So already I wrote about how I am not an exhibitionist, but now I know you won’t believe me as I had the honor of meeting London-based photographer Sophie Mayanne who is famed for her project “Behind the Scars.” She has photographed someone I consider my girl crush, Deborah James (or Bowel Babe on Instagram, who seriously I cannot get enough of her Instagram stories and photos you must follow her immediately if you do not already and also follow Sophie, too).
Well, it was through Deborah and on Instagram that I first noticed Sophie and her work. She tastefully captures folks with various scars, some from cancer, some from burns, some from surgeries, some from self cutting—she is a master at getting to the essence of a person and telling their story to a large audience and really embracing the idea of loving the skin you are in.
For me, this is huge. I really am lucky to have not had body issues ever in my life—aside from when I was a teenager and hated myself but all of the other girls I knew did, too, so it seemed “normal.” I thought I was heavy and really just stewed about it for a bit in grammar and early high school but then didn’t give a f$&k anymore and still ate my donuts and junk food but still maintained my 135-pound weight.
I slowly crept up, which I talk about here, but I did not register it because my clothing size was the same. Despite pregnancies, which led to stretch marks (my daughter—I was over 200+ pounds with her and everyone thought I had twins or triplets but no, it was just her), and then with my son’s pregnancy, during which I did not gain much weight but instead got another mark on my body. He would not flip so his head was by my heart the entire pregnancy (fun, NOT). He was a c-section birth, which resulted in my first real scar across my pubic bone line below my underwear. This scar looked like a smile and just began to fade within the last few years.
For years after his birth, that scar hurt and bothered me physically—like it hurt. I would put vitamin e on it, when I remembered, but it just was not that big of a deal to me and it was really hidden. Then, a few years later, I had a cyst growing under my skin that needed to be removed from my right hip bone. At my follow up visit, the doctor offered a cream that would be really expensive because insurance did not cover it but would remove the scar and I remember telling him, “I am not a bikini model, I do not think this scar matters.”
He was taken aback; I am working on a post about my weird sense of humor soon. Fast forward just a few years from that minor cyst removal to my breast cancer plot twist. I knew right away in my heart that a mastectomy would be needed. I do not know why I knew this—I mean I could not feel the lump and there was some confusion over how large my tumor was and all that but I just knew it would need to be radical. I did not know how radical until I woke up from surgery and learned the tumor was 5.6 cm and 5/25 lymph nodes were positive for cancer. My surgeon knew I wanted to stay flat (I already wrote about that experience here). My surgeon did a great job of keeping the skin flat and just the line of the scar across my chest. I still had issues looking at my naked body at first. I ballooned during chemotherapy and radiation and that did not help my body image. Oh and I was bald for that all, too.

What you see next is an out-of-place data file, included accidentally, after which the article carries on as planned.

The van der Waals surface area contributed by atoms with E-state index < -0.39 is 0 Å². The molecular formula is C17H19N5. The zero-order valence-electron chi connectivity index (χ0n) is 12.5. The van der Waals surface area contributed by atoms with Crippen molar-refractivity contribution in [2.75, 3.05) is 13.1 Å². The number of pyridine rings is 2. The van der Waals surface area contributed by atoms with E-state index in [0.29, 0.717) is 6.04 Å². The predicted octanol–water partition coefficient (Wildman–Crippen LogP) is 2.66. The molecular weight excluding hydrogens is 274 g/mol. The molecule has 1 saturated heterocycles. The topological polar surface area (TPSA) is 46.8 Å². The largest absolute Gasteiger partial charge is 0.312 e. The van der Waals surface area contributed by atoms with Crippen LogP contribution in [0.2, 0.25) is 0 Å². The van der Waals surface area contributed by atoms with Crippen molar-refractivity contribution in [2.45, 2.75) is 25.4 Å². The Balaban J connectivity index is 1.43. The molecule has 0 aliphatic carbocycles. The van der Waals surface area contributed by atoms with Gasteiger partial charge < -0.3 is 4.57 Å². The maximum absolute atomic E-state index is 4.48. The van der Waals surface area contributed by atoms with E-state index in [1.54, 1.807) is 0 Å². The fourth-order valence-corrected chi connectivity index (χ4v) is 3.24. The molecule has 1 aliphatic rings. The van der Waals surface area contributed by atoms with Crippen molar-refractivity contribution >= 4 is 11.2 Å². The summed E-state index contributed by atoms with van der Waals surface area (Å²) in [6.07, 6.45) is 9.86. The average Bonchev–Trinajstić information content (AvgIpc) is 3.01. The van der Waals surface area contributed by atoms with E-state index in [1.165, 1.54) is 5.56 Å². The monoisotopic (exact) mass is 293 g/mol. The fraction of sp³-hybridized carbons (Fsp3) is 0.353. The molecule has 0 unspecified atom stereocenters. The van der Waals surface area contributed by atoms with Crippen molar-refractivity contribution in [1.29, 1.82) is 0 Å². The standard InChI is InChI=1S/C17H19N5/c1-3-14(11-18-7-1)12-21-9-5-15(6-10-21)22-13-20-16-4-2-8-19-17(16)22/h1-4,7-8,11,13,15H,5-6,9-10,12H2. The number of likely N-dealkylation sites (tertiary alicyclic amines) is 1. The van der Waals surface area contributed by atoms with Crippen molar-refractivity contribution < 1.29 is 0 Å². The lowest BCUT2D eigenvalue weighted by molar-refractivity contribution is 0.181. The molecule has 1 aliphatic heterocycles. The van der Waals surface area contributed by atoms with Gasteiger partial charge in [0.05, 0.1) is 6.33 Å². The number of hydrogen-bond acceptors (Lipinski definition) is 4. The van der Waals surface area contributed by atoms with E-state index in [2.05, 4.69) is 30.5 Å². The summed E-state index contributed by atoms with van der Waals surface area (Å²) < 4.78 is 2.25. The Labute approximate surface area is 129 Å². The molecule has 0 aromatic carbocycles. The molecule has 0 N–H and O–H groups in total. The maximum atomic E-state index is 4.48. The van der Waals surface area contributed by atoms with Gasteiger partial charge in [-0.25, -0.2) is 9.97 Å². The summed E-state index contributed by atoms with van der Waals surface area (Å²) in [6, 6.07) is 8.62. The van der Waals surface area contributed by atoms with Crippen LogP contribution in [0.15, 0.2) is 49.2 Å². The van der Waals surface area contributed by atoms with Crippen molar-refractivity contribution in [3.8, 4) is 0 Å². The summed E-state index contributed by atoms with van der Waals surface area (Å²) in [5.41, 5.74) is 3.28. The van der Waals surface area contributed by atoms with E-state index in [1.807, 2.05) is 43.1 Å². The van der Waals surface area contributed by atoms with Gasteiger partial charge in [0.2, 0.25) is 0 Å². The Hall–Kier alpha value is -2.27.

Then, my hair started to grow back and I learned how important it was for me to get fit (integrative medicine) and started to do all I could to melt the weight off (by sweating and cursing but whatevs) and then I started to not mind looking in the mirror. I began to leave my prosthetic in the closet and embracing my body.
That all being said, I was not sure what that meant to anyone ELSE until I started following Sophie and seeing her Behind the Scars photos. I realized that there are many women who have had this surgery to you know save their lives and that some of them are miserable or feel unsexy or weird and I do not feel that way at all. I feel like, this is just me now.
When Sophie mentioned on Instagram that she was traveling to NYC and looking for models, I signed up immediately. She was so amazing she even accommodated my practically last-minute change so I could still see my daughter’s basketball playoff game! Meeting her and posing for her was empowering still because I do believe it will help others to see me smiling and happy despite my scars or maybe because of my scars—like the saying goes my scars just prove I was stronger than what tried to kill me.
After that photo shoot, my husband and I had a date night in New York City in Little Italy. It was lovely and a great night out but doing all of that last weekend meant this weekend was all about SELF-CARE.
How do you try to help others deal with their new reality? Do you love your body?